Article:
By Ernest Mandel
In the history of class society, the situation of each social class is a uniquecombination of stability and change. The structure remains the same; conjunctural
features are often profoundly modied.
There is a tremendous difference both in standard of living and in social environmentbetween the slave on the patriarchal Greek farms of the sixth century BC, the slave on
Sicilian plantations in the rst century BC, and a clerical or handicraft slave in Rome
or the south of France in the fourth century AD Nonetheless all three of these wereslaves, and the identity of their social status is undeniable. A nobleman living at thecourt of Louis XV did not have very much in common with a lord of the manor inNormandy or Burgundy seven centuries earlier — except that both lived on surpluslabour extracted from the peasantry through feudal or semi-feudal institutions.When we look at the history of the modern proletariat, whose direct ancestors werethe unattached and uprooted wage earners in the medieval towns and the vagabondsof the 16th century — so strikingly described by that great novel from my country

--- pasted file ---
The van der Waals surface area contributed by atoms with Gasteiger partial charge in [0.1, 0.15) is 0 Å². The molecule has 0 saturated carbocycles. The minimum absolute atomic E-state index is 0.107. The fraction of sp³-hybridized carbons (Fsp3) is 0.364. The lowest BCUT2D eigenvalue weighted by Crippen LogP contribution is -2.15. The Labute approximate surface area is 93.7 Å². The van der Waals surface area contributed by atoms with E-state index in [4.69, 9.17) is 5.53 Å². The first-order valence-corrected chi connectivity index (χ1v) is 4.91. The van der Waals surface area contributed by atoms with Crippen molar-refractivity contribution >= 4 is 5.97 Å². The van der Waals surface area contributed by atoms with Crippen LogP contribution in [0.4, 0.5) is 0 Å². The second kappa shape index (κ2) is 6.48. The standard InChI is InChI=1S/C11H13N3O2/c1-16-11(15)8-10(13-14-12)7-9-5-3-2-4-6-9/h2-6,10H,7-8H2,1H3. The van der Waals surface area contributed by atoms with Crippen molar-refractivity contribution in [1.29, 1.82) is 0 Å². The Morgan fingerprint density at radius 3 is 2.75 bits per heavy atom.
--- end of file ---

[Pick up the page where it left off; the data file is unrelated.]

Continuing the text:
— we notice the same combination of structural stability andconjunctural change. The proletarian condition is, in a nutshell, the lack of accessto means of production or means of subsistence which, in a society of generalisedcommodity production, forces the proletarian to sell his labour-power. In exchangefor this labour-power he receives a wage which then enables him to acquire the meansof consumption necessary for satisfying his own needs and those of his family.
This is the structural denition of the wage earner, the proletarian. From itnecessarily ows a certain relationship to his work, to the products of his work,
and to his overall situation in society, which can be summarised by the catchword
This paper was delivered at the 1968 Socialist Scholars Conference, held on September 7
at Rutgers University. It was rst published in the
International Socialist Review
, November-December 1968.